Two friends play in the classroom.

Imane and her sister singing "She'll be Coming 'Round the Mountain" during class.

A cat! Crawled into my jacket!

Friday, February 27, 2015

Southern Excursion

The High Atlas Mountains

 Our welcome cookie-spread at a girls dormitory in Ouarzazate.

Our new friend Ismael playing traditional Gnawa music... or Jason Mraz. 

His brother, Mustapha.

Kacie in Marrakech

Kea on a mountain!

Architecture in the girls dormitory

A tannery in Fez. Some vats are full of blood and discarded skin; the others contain dye.

The products of the slaughter. 

 The edge of a large sowing machine in a scarf shop. 

A view from beneath the large sowing station.

Saturday, January 31, 2015

Week One

There are few more exhilarating activities than walking through a bustling marketplace. Scents of parsley, cumin, and rotting litter waft in the air, granting a new smell for each step. Women in leopard print hijabs hustle their way through the crowd followed closely by sharp men in Western business suits, with child beggars weaving around them. Traditional Moroccan tiles line the booths of meat-stalls, and peering inside I’m simultaneously intrigued and repulsed, initially intrigued by the intricate designs, but soon after repulsed by the skinned pig legs and gleaming butcher knifes. Young men shout out over the throng, attempting to sell 20-cent headphones or 2-dollar shoes. Moroccan music blasts from speakers in the CD shops, lasting only a moment before the next sound takes over.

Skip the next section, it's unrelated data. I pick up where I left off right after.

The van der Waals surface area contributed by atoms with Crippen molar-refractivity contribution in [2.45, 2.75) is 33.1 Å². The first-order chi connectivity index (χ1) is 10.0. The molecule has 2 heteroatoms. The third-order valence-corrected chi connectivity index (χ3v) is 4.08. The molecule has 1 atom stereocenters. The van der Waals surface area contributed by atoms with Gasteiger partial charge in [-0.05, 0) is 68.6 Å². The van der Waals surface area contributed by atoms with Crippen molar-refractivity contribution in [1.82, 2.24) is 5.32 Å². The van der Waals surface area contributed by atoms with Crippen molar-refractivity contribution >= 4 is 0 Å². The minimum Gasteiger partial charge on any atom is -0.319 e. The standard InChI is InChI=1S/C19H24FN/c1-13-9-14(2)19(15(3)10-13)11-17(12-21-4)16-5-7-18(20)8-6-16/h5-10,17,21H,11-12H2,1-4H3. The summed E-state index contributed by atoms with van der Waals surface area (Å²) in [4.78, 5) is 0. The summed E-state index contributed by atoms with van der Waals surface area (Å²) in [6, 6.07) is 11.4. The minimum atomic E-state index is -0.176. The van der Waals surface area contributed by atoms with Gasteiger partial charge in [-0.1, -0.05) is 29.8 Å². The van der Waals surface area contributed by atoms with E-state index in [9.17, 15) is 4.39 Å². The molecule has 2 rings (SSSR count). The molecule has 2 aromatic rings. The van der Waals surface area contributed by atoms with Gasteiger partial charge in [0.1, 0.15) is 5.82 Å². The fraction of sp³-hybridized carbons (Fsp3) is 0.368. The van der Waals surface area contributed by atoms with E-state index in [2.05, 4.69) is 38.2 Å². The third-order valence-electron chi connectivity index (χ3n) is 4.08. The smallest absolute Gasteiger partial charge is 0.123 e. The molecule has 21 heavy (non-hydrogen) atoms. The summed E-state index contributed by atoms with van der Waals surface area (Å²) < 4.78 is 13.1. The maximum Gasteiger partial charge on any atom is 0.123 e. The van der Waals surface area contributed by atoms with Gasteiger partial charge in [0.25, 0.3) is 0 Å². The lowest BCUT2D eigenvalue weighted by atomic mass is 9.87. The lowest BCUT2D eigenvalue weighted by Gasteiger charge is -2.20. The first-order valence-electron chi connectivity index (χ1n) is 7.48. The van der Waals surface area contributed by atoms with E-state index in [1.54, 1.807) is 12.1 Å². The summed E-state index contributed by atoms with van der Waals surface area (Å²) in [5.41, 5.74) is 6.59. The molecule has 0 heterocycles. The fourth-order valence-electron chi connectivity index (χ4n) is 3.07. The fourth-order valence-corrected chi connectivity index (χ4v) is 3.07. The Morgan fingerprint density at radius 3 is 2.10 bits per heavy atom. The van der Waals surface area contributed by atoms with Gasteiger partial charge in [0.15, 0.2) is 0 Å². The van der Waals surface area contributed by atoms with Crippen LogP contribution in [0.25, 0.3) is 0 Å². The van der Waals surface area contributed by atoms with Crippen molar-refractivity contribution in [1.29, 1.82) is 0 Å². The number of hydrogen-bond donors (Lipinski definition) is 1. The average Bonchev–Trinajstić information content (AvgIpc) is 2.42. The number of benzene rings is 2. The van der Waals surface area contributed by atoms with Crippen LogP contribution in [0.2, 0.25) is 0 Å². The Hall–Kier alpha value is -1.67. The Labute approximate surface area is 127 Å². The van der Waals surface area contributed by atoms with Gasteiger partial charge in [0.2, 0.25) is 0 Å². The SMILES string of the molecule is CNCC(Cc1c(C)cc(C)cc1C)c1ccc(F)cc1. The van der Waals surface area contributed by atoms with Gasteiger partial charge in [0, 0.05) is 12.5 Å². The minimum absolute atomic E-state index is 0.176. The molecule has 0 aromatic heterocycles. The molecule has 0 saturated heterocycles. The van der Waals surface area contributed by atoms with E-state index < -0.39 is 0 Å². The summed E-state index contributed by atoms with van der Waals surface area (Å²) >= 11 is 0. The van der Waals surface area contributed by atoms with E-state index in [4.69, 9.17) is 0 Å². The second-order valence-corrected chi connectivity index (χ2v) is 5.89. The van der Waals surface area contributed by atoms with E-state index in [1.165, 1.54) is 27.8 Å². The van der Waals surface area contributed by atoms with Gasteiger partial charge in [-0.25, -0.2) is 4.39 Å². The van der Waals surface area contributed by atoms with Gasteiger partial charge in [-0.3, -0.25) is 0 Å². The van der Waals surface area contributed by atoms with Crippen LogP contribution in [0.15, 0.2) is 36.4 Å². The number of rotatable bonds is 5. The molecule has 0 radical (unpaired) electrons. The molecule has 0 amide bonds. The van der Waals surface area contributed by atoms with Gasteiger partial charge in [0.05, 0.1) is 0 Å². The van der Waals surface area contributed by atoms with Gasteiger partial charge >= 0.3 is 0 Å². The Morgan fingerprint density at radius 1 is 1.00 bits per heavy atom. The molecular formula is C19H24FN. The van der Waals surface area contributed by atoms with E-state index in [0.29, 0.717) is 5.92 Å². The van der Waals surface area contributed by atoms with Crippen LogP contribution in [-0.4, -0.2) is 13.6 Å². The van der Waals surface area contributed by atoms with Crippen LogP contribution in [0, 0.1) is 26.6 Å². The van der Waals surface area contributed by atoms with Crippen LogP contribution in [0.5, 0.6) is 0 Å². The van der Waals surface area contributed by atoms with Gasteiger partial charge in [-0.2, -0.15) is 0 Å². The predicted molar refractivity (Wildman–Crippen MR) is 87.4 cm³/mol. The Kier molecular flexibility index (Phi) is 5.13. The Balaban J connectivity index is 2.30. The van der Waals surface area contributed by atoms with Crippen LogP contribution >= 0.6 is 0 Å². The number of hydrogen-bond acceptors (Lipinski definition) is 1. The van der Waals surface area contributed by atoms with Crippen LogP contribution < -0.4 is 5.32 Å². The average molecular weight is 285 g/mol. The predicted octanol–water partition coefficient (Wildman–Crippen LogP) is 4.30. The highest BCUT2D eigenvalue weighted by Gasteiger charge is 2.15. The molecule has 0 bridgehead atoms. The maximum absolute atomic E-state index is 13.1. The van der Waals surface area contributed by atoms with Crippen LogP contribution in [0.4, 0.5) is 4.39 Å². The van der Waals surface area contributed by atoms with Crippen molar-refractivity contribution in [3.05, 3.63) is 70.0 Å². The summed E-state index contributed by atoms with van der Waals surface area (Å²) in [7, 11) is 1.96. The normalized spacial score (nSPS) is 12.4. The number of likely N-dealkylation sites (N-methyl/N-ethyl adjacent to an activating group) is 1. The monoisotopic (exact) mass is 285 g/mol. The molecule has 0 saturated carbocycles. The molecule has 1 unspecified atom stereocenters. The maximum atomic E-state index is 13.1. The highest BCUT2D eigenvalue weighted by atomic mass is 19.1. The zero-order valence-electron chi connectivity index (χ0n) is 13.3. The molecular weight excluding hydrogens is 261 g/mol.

Simultaneous to the commotion, my mind floods with questions: how do all these stalls selling variations on the same knockoff brand make any money at all? What led these child beggars here to the medina (old city)? Are they from the mountains, the villages? What elements provoked each of these passing women to wear the hijab? Was it their families, traditions, religion, personal choice… or all of these elements at once?  

But as quickly as these questions flash through my head, they must be pushed away, there is no time to ponder in the medina. Motorbikes curve through the skinny streets, daring the distracted to step into their path. Men 'tsk' and follow the girls bodies with their eyes, sometimes yelling out “ah spice girls!” or “como ├ęstas?”. Stagnant water forms puddles in the cracks of the tiled street, thus requiring a watchful gaze of path ahead.

Wandering through a busy marketplace, then, is no simple task; it requires constant awareness on all levels: aesthetic, intellectual, and instinctual.

And now, it is where I live.